Depending on the water speed, you shouldn't really need that long an exposure. usually you get good results from 1/4 - 2 seconds. That said, you will really want to get a 3-4 stop neutral density filter. You can couple that w/ a circular polarizer for an additional 2 stops if needed...
All you can do - without filters - is to use the lowest ISO setting and the smallest aperture..
Exposure compensation as such is irrelevant, as that is merely an instruction to the camera, but when you have reached the physical limits of the available settings, it means nothing..
So, two solutions. One is to shoot at time of day when the light is dim, i.e. dawn or dusk. Not very convenient, though it does work very well, in the few minutes available at each end of the day. Second solution: neutral density filters.Regards,Peter..
I recently have been attempting to use slow shutters (2-8 seconds) toslow down the effect of water in streams, rivers, etc...to go forthat "smoothed look"....
My exposures have been completely white, totally blown outframes....even though I closed the aperture down, put on 2-3 stops ofnegative exposure compensation etc...just can't seem to take one thatisn't blown to hell..
Do I need filters, etc......PLEASE HELP!! LOL.
Thanks so much in advance for the help all.
First, keep in mind that your goal is to produce a proper expsoure, only with a slower-than-normal shutter speed. Thus exposure compensation is not an appropriate tool: if you underexpose, your shutter speed will be shorter, which is not your goal, and you will have an underexposed picture. If you overexpose you will make the shutter speed longer, but you will have an overexposed picture, and it will be the water that blows out first, which doesn't look silky (it just looks blown out!).
Basically, you want to meter the scene normally, using the smallest aperture you are comfortable using (very small apertures can decrease sharpness), and the lowest ISO available on your camera. If the resulting shutter speed is not slow enought to produce the effect you are after, then you need to apply some form of neutral density. That can be as simple as a polarizer you may already have, or it may be actual netural density filters. But you will need to limit the amount of light getting into the camera, no way around it..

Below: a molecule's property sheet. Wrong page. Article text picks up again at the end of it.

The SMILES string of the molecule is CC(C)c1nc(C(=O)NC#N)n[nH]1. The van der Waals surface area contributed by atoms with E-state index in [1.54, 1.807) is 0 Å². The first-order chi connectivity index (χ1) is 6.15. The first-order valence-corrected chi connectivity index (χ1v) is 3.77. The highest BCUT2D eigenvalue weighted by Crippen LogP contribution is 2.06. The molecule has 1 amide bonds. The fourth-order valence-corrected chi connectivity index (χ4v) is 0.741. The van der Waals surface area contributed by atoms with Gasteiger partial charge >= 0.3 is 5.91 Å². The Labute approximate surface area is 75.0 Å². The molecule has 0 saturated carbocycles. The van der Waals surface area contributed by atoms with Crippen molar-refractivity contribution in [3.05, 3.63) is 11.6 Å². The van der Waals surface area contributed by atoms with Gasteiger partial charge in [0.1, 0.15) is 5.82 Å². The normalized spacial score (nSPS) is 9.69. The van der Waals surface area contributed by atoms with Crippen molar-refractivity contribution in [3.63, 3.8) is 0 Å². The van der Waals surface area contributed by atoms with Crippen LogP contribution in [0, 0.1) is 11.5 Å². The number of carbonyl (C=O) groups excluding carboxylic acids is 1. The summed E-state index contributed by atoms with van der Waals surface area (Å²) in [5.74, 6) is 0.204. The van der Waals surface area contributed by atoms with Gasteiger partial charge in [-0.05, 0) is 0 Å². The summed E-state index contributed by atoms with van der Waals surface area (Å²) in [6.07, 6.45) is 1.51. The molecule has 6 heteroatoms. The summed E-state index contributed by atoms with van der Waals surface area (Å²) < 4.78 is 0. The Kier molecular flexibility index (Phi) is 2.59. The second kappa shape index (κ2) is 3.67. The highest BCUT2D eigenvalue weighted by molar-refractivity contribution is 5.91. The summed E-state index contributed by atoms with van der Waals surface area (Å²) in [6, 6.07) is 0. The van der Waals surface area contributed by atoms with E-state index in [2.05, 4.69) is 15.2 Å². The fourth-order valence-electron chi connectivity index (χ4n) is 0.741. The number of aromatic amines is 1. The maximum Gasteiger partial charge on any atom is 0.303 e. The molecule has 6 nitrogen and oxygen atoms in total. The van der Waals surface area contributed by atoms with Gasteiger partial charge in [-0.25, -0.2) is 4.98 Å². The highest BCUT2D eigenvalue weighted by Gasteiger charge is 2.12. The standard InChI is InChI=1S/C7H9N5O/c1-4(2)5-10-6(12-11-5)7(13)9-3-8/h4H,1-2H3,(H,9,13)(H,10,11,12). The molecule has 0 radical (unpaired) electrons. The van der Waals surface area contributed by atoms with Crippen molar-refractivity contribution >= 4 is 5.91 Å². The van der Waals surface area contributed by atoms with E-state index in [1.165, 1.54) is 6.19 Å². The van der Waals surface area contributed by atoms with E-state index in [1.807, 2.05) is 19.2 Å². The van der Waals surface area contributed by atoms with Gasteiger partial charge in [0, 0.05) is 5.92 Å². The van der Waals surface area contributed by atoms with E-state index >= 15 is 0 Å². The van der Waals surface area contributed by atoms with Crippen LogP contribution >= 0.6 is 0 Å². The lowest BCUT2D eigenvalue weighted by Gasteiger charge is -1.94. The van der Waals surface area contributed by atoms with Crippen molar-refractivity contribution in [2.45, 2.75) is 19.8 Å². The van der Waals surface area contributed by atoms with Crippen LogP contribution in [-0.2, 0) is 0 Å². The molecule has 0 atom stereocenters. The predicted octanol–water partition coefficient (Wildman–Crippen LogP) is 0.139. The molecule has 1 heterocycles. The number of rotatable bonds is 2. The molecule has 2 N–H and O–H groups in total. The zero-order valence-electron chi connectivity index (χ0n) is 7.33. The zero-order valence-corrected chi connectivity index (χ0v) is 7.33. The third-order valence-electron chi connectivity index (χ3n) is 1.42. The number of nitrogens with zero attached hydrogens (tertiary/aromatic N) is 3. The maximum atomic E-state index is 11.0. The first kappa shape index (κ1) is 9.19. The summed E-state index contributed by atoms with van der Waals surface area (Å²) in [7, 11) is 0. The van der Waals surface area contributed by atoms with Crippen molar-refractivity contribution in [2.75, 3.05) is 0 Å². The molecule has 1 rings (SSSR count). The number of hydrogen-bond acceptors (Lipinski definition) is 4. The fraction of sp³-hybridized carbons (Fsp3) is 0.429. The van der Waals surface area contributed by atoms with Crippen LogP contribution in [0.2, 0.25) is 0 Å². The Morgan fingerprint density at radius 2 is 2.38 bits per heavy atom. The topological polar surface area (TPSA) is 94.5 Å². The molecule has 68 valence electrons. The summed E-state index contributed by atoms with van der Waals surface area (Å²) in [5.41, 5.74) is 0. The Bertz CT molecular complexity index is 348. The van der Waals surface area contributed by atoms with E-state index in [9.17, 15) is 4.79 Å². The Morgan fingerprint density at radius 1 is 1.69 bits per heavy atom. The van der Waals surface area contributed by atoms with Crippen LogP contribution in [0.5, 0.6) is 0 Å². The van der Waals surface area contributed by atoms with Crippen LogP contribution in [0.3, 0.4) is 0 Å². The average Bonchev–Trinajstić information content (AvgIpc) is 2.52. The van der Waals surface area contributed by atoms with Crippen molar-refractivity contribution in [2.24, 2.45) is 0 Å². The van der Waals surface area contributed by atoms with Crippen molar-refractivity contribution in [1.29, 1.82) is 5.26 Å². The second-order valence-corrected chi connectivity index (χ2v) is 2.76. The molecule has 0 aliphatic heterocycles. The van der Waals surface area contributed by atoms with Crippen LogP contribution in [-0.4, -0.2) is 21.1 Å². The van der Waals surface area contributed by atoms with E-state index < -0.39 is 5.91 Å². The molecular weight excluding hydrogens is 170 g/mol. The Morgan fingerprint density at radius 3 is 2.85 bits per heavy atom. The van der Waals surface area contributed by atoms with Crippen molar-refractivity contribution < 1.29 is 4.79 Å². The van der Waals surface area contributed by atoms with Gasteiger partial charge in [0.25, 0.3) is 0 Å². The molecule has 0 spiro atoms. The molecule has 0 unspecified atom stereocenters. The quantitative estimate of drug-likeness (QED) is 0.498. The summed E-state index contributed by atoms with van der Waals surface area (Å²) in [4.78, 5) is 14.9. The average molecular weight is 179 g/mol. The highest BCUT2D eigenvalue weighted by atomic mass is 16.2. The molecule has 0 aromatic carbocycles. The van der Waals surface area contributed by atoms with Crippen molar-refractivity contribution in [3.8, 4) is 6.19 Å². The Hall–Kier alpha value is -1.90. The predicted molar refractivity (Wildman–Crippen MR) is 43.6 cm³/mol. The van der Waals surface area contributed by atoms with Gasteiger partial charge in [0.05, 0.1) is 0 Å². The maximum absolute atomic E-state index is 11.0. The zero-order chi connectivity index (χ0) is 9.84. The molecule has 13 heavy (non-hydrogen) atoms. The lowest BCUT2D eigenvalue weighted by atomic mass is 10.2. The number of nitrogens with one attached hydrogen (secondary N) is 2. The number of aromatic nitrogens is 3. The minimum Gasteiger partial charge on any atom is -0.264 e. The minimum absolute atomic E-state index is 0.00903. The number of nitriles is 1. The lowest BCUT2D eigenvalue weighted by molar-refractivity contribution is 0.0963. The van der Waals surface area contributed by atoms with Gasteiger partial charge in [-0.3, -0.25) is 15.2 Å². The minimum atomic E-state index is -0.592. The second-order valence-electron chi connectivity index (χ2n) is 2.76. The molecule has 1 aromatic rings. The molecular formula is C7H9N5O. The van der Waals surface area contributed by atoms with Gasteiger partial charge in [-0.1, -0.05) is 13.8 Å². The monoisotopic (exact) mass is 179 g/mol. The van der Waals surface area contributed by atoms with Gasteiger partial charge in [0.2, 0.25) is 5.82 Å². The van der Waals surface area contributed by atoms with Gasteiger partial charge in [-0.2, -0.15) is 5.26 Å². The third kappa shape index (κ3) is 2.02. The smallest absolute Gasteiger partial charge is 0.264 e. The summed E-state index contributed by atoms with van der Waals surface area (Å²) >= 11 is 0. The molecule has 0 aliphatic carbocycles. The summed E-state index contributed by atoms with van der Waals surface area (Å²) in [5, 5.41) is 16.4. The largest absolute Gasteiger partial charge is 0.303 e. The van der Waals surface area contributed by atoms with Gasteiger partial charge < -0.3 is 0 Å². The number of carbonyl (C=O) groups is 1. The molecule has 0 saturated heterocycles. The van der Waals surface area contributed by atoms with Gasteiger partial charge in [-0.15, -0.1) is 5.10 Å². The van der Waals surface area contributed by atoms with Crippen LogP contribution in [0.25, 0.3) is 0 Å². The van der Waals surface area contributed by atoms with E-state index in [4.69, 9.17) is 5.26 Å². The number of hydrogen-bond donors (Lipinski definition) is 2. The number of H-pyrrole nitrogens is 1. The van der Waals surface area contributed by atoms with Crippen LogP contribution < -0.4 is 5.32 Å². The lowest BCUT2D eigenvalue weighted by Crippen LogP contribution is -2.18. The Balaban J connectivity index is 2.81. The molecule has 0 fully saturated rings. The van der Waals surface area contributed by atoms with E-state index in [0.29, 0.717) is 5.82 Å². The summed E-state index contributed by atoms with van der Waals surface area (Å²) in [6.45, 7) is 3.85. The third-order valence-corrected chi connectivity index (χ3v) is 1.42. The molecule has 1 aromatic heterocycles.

As others have pointed out, you proably don't need a shutter speed as slow as 2 - 8 seconds. I find that water that is moving or falling fairly fast usually gives a nice effect starting at around 1/2 second; too much can actually just look like a white sheet. For more slowly moving water, riffles and whirlpools, for instance, then several seconds may be appropriate. Start out with a shorter speed and see if that is adequate before shooting for a longer speed..
Thanks Dave, and everyone who replied, I really appreciate the time....
Johnny, as others have said, it's all about getting a correct exposure with a long enough shutter speed for the effect you want. From what you said, you know that you need to stop down to lengthen the shutter duration. However, as you've found out, even at f/22, you will overexpose if you expose for too long, which is easy to do in good light. Shooting in the shade or at times of the day when light is dimmer makes it easier to get longer exposures without overexposing..
As an exercise, shoot in Av metering mode at low ISO and take some shots of the scene, adjusting exposure compensation each time (if needed) until you get an exposure that looks right. The histogram is a useful tool in helping to judge correct exposure from the image review..
Take a note of the shutter speed the camera used for that correct exposure. If you want to use a shutter duration of say 1 sec for smoothing out flowing water instead of that shutter speed, you know you somehow have to reduce the light entering the lens by enough to increase the shutter duration enough..
If the shutter speed from your testing was say 1/8 sec, then adding a 3 stop neutral density filter will require 3 stops more shutter duration, ie increasing from 1/8 sec to 1/4 to 1/2 to 1 sec..
Does that make sense?.
Another idea is to stack two polarisers. That gives you a continuously variable neutral density filter that varies from being as light as the two polarisers at their lightest, through to VERY dark as you rotate one with respect to the other..
Cheers from John from Adelaide, South AustraliaJohn Harvey Photography http://johnharvey.com.auCanon 40D, Canon 20D & Fuji F10..